As President Donald Trump continues to pillory House conservatives who derailed efforts to repeal and replace Obamacare, he took a different tack Sunday with one of the Republican senators who had been loudly egging them on, inviting Kentucky Sen. Rand Paul to play golf at one of his eponymous courses.
White House spokeswoman Stephanie Grisham confirmed that Trump was playing golf with Paul as well as White House budget director Mick Mulvaney at Trump National Golf Club in Potomac Falls, Virginia. It was the President's 14th trip to one of his courses in just over 10 weeks since taking office in January.
Grisham added that health care would be a big focus at discussions during the outing.
The golf game with Paul came just more than a week after House Speaker Paul Ryan pulled the American Health Care Act, a Trump-backed bill that would repeal and replace major parts of Obamacare, from consideration on the floor of the chamber. Paul was among the most outspoken opponents of the bill, which he derided as "Obamacare lite."
The senator visited members of the conservative House Freedom Caucus to help shore up opposition to the bill. Trump has attacked the Freedom Caucus for its stance, calling out several of its members on Twitter.
In the immediate aftermath of the bill's collapse, Trump said he was moving on from health care until Obamacare "explodes."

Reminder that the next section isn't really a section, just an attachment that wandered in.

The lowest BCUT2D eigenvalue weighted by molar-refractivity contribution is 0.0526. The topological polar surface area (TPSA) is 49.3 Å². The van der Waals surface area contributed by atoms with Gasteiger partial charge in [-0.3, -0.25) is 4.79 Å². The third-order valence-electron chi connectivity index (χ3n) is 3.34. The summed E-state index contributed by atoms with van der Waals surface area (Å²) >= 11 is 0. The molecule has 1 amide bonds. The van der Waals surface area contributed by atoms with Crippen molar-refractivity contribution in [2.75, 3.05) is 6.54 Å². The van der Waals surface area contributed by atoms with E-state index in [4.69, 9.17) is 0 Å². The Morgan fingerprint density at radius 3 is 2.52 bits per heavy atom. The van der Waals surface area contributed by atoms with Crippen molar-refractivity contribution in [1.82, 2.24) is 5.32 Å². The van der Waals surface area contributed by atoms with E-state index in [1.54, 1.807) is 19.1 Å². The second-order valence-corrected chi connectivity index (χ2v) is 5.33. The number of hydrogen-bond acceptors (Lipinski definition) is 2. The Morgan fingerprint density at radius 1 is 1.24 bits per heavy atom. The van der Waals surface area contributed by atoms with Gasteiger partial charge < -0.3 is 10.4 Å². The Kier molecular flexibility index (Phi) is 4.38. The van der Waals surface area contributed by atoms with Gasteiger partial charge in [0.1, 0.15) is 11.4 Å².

But Sunday morning, shortly before Paul was seen joining the presidential motorcade, Trump tweeted that talks to repeal and replace Obamacare were still ongoing.
For years, as he contemplated a presidential run, Trump criticized President Barack Obama for his golf outings, but in the 10 weeks since taking office, the former real-estate developer and reality TV star has played on his own courses numerous times. Sunday's trip marks the ninth weekend Trump has visited one of his namesake properties as President.
White House Press Secretary Sean Spicer has defended the trips, saying Trump has talked about how to use the game to build relationships with people. Spicer has also pointed out that Trump has not played golf every time he visited one of his courses, instead conducting official business in the clubhouses, such as hosting Japanese Prime Minister Shinzo Abe at his Mar-a-Lago resort in Florida and meeting with some Cabinet officials and senior staff at his Virginia golf course.
The White House's comments Sunday providing some details about the President's game with Paul and Mulvaney came in contrast to its previous reluctance to discuss Trump's time at his properties and on the golf course specifically.